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High altitude and sepsis?

Pathology at high altitude occurs in part because of gene-environment mismatch. We introduced that idea in the first, second, and third blog entries on the topic of high altitude diseases. So far we focused on other clinical contexts in which hypoxia inducible factor (HIF-1) activation is adaptive during common disorders […]

High altitude edema

In Ecuador, one member in our party developed significant swelling of her hands and feet. By itself, edema of the hands is not a problem, and it does not require treatment or descent to lower altitudes. But we have mentioned a few other instances in which edema is a big […]

High altitude headache

More people are living and traveling to high altitude than ever before. Pictured here is my colleague Darryl Macias atop Mount Rainier where we held a high altitude conference a few years back. He claims he felt A-ok, and he looks like it – but others, including myself, had mild […]

Evolutionary oxygen tradeoffs

During normal functioning, adequate delivery of oxygen and blood flow is prioritized to body organs. Oxidation of glucose is the dominant means by which mitochondria in our cells generate ATP, the main currency of energy in the body. Because of the importance of oxygen and blood flow, human physiology comes […]

Oxygen therapy revisited

Coffee Brown and I recorded a podcast last year about the surprising result of a large systematic review of oxygen therapy – the  IOTA trial.  The IOTA trial showed a lack of benefit, often in the direction of harm, from one of our most common medical interventions – supplemental oxygen. Giving […]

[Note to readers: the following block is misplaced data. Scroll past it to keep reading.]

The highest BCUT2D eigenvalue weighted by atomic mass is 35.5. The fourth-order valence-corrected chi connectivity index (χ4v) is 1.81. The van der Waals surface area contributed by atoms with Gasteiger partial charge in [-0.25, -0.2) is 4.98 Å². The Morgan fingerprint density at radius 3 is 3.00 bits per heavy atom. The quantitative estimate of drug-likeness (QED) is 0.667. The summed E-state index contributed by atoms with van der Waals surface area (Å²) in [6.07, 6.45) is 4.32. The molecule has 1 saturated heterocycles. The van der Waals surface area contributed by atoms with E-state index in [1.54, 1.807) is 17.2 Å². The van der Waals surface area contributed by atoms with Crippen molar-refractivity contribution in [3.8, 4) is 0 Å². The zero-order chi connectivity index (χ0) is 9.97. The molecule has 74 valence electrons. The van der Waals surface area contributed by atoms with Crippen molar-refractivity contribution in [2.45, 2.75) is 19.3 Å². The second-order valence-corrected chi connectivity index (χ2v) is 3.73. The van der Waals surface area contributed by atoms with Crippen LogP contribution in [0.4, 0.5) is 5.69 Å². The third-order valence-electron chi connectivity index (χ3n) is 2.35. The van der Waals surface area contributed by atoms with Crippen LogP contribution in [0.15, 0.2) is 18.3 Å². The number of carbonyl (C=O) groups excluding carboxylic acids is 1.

The Naked Emperor – Podcast #36

Does the emperor have no clothes? In a recent manuscript published in the Journal of Clinical Medicine, I challenge the concept of dysregulation that is at the core definition of sepsis. Listen to the EvolutionMedicine podcast #36 for a full discussion of the provocative idea that sepsis is a regulated […]

Brain, behavior, and evolution – updated

For week three of the UNM Evolutionary Medicine class we will discuss behavioral changes that happen with infection and sickness. One of my favorite topics is sickness behavior. Many different species alter their activity level, feeding behavior, and engage in novel behaviors that do not occur in health. Even caterpillars […]

The Hygiene (and Microbiome) Hypothesis

Update: a research study performed by Abou-Jaoude and colleagues presented on November 16th at the American College of Allergy Asthma and Immunology examines the link between maternal “mouth cleaning” of infant pacifiers and allergy. They found that “parental pacifier sucking was linked with suppressed IgE levels” in infants. Lower IgE […]